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Roland Octapad SPD-20 Pro

Roland Octapad SPD-20 Pro

Roland’s venerable SPD range just keeps getting better...

Roland certainly have an illustrious history in electronic percussion. Many of their products have achieved iconic status and, like the original Octapad percussion controller, released in 1985, have set the design template for many more over the subsequent decades.

November 2020 saw the introduction of their Octapad SPD‑20 Pro, a new twist on the SPD‑20. The latter was first introduced in 1998 and (fun fact) became one of the most successful percussion products on the Indian market, due to its exceptional range of classic drum and world percussion sounds. But with technology moving so fast, and hi‑tech products being superseded by the ‘next big thing’ almost daily, is there still a place for a product that was conceived 22 years ago?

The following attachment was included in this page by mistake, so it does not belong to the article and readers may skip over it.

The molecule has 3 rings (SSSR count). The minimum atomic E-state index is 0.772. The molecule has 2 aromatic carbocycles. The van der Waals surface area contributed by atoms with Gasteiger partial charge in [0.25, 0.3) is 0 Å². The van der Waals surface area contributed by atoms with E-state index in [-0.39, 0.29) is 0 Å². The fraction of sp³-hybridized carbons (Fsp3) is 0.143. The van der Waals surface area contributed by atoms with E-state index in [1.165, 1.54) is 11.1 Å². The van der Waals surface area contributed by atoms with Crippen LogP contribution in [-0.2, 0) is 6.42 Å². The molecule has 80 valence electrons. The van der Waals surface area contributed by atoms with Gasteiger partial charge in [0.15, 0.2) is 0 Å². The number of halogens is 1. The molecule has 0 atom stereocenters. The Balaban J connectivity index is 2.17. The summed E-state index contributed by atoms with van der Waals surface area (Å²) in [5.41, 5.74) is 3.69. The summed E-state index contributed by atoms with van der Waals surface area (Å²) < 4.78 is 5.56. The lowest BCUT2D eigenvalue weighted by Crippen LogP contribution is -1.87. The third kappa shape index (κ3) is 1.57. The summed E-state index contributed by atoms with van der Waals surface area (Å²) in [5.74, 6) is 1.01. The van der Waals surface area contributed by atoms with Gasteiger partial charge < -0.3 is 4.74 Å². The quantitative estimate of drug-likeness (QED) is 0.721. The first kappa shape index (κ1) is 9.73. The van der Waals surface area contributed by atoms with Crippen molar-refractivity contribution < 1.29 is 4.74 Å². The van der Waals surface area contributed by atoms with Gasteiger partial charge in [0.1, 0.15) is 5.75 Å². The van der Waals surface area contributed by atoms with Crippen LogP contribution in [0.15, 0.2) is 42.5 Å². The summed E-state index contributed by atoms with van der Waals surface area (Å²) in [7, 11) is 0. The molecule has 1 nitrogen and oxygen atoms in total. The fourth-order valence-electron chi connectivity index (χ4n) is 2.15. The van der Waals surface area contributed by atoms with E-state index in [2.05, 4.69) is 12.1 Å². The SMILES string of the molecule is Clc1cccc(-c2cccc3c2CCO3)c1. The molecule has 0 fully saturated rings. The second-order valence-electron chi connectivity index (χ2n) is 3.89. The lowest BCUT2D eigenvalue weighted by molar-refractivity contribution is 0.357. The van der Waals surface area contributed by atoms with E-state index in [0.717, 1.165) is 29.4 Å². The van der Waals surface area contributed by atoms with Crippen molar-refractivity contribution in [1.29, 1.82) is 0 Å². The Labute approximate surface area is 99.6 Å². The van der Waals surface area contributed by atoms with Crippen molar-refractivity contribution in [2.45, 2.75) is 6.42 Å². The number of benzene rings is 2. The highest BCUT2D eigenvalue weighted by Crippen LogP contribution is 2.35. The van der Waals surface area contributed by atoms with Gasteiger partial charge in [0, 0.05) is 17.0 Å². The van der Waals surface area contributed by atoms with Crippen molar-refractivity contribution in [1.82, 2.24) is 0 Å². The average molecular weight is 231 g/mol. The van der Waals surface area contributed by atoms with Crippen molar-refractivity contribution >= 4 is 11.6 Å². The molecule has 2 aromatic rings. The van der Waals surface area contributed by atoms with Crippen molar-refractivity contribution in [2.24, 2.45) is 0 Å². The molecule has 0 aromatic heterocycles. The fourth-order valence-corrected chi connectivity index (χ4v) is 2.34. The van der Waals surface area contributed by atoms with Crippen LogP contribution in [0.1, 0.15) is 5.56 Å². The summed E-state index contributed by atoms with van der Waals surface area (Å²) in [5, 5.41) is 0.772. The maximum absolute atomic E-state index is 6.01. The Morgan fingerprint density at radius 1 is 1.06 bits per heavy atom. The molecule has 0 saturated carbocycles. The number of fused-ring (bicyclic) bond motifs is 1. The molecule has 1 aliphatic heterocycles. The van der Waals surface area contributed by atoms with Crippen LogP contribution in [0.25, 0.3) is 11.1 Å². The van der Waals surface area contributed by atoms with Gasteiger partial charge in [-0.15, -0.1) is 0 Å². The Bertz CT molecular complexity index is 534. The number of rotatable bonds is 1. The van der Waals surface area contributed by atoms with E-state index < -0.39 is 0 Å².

Great Eight

In the unlikely event that you’re unaware of the SDP‑20, it could be described as a self‑contained portable electronic drum kit. Usually played with sticks, it can also be a great way of adding a huge range of drum and percussion sounds to an acoustic kit. The new Pro incarnation has an almost identical physical form to the original unit, with the majority of its surface occupied by the eight cushioned rubber pads used to trigger the 900 internal instruments. With such a long history in electronic drums, I would imagine Roland use the same rubber formulation as the pads found on their older kits, which gives them a firm feel and a nice rebound. The pads sit a good centimetre proud of the body of the unit and are spaced around 5mm apart, which reduces the likelihood of accidentally striking the casing or an adjacent pad.

Above the pads, and spanning the entire width of the SPD‑20 Pro, is the control panel. The simple numerical LED display of the original SPD‑20 is retained, but is augmented by a small backlit LCD, alongside a KIT button that instantly returns you to the main kit screen and two large + and – buttons for data entry and scrolling through presets. All three buttons are brightly illuminated, making them easily visible on a dimly lit stage.